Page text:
Beyond the Call
Three Women on the Front Lines in Afghanistan
Da Capo Press, New York, 2018, 231 pages
Book Review published on: March 27, 2020
In Beyond the Call: Three Women on the Front Lines in Afghanistan, journalist and editor Eileen Rivers starts by describing the history of women in the military. She then goes on to describe the surge of women in Afghanistan and the beginning of female engagement teams. Rivers brings credibility to
the subject not only because of her history covering veteran affairs and the wars in Afghanistan and Iraq but also because she herself is a U.S. Army
veteran who served in Kuwait after Desert Storm.
Through this book, the reader gleans great insight into the lives of Afghan women, including both their desperation and the hope and empowerment the American women in combat were able to give them. Through female soldier involvement, American soldiers were able to gain information from both Iraqi and Afghan women that served to fight the Taliban. It also served to help soldiers protect the Afghan women and restore their communities.
The book explains the cultural shifts that have occurred with women in combat. Beyond the Call: Three Women on the Front Lines in Afghanistan tells the personal stories of three female soldiers: Sheena Adams, Maria Rodriguez, and Johanna Smoke. Each woman fought valiantly to protect those around her, and each woman fought side-by-side with men; however, the women were gathering information and making headway in ways that men had been unable to do before—relationally with women, children, and elders. Often, these relationships would occur when the women were involved in passing out supplies and providing medical examinations for other women and children. Each also had her own niche and way she demonstrated profound leadership. For instance, Capt. Smoke’s efforts included helping the Afghan women gain the right to vote. Sgt. Adams was crucial to helping Afghan women secure microloans to create their own businesses selling clothes and jewelry, and Maj. Rodriguez trained Afghan women to be police officers. The reader also learns from the perspective of an Afghan woman, Jamila Abbas. Through her story, the audience is educated even more on how female soldiers built relationships with Afghan women, how they performed intelligence during wartime, how they carried heavy loads, and how they fought in deadly battles against the Taliban. The book concludes by acknowledging the effects of war and what these women faced at home after being in Afghanistan.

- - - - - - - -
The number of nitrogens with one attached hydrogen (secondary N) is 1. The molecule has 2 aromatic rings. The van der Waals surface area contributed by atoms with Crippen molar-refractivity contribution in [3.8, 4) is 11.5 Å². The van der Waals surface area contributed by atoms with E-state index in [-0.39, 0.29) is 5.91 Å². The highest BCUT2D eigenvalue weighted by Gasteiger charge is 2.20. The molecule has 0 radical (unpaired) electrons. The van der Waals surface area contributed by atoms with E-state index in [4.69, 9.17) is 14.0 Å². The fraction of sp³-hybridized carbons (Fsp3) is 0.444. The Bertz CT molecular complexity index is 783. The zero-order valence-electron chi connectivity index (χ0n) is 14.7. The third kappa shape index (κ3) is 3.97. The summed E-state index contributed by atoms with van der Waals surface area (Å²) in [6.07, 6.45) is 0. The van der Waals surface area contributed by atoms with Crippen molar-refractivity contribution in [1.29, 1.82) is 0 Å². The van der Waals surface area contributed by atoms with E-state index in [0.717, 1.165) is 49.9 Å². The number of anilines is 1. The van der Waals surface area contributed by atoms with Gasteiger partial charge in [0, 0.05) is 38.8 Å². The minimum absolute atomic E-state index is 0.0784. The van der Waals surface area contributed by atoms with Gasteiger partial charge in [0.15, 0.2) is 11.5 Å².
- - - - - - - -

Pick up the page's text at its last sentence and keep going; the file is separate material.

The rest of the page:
Beyond the Call: Three Women on the Front Lines in Afghanistan effectively describes the lives of these three female soldiers serving in Afghanistan and leaves the reader thinking about all the other women who also served, what they have accomplished, and how their lives may have been impacted.
Including Abbas’ story in the book also did a valuable job of not only demonstrating how desperate the lives of Afghan women were but how empowered some of them became by the female engagement teams. Rodriguez's story of her service as the head of female engagement in Zabul Province was particularly interesting. There she trained Afghan female police officers, which was a very dangerous endeavor for these women because their culture prohibited women from working outside the home and was especially adamant that women avoid performing male-oriented jobs.
The book is written some in first person and some in third person. Though effectively and cleverly done, this perspective shift may be difficult for some readers to follow. However, the insight this book provides, the bravery represented by these women during a time of growing roles, and how they served side-by-side with men serves as an inspiration to any woman who may be interested in the military or who wishes she had become involved in the military. Whether man or woman, one cannot read this book without a sense of pride for these strong soldiers and others like them.
Book Review written by: Rodney S. Morris, EdD, Fort Leavenworth, Kansas